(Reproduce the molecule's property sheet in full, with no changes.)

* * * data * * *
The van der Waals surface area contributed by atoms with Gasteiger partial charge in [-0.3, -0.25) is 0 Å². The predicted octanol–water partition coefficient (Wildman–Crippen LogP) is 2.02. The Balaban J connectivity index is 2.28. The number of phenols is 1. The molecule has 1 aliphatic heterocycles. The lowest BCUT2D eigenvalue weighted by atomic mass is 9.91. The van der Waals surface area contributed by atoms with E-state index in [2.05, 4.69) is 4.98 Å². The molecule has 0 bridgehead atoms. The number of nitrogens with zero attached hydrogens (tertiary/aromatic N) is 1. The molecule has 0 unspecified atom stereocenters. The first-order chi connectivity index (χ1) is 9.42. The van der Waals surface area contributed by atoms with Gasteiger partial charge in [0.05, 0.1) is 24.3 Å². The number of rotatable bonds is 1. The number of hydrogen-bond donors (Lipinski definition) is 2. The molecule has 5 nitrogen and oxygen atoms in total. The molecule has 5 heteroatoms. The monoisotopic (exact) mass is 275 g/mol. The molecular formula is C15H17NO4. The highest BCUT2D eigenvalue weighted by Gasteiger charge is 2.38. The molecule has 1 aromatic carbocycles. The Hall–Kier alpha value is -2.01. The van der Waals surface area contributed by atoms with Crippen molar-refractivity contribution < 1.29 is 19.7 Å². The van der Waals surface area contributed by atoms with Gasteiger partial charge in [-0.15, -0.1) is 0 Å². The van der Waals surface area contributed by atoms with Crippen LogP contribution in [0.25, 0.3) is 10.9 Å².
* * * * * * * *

The van der Waals surface area contributed by atoms with Gasteiger partial charge in [-0.3, -0.25) is 0 Å². The predicted octanol–water partition coefficient (Wildman–Crippen LogP) is 2.02. The Balaban J connectivity index is 2.28. The number of phenols is 1. The molecule has 1 aliphatic heterocycles. The lowest BCUT2D eigenvalue weighted by atomic mass is 9.91. The van der Waals surface area contributed by atoms with E-state index in [2.05, 4.69) is 4.98 Å². The molecule has 0 bridgehead atoms. The number of nitrogens with zero attached hydrogens (tertiary/aromatic N) is 1. The molecule has 0 unspecified atom stereocenters. The first-order chi connectivity index (χ1) is 9.42. The van der Waals surface area contributed by atoms with Gasteiger partial charge in [0.05, 0.1) is 24.3 Å². The number of rotatable bonds is 1. The number of hydrogen-bond donors (Lipinski definition) is 2. The molecule has 5 nitrogen and oxygen atoms in total. The molecule has 5 heteroatoms. The monoisotopic (exact) mass is 275 g/mol. The molecular formula is C15H17NO4. The highest BCUT2D eigenvalue weighted by Gasteiger charge is 2.38. The molecule has 1 aromatic carbocycles. The Hall–Kier alpha value is -2.01. The van der Waals surface area contributed by atoms with Crippen molar-refractivity contribution < 1.29 is 19.7 Å². The van der Waals surface area contributed by atoms with Gasteiger partial charge in [-0.15, -0.1) is 0 Å². The van der Waals surface area contributed by atoms with Crippen LogP contribution in [0.25, 0.3) is 10.9 Å².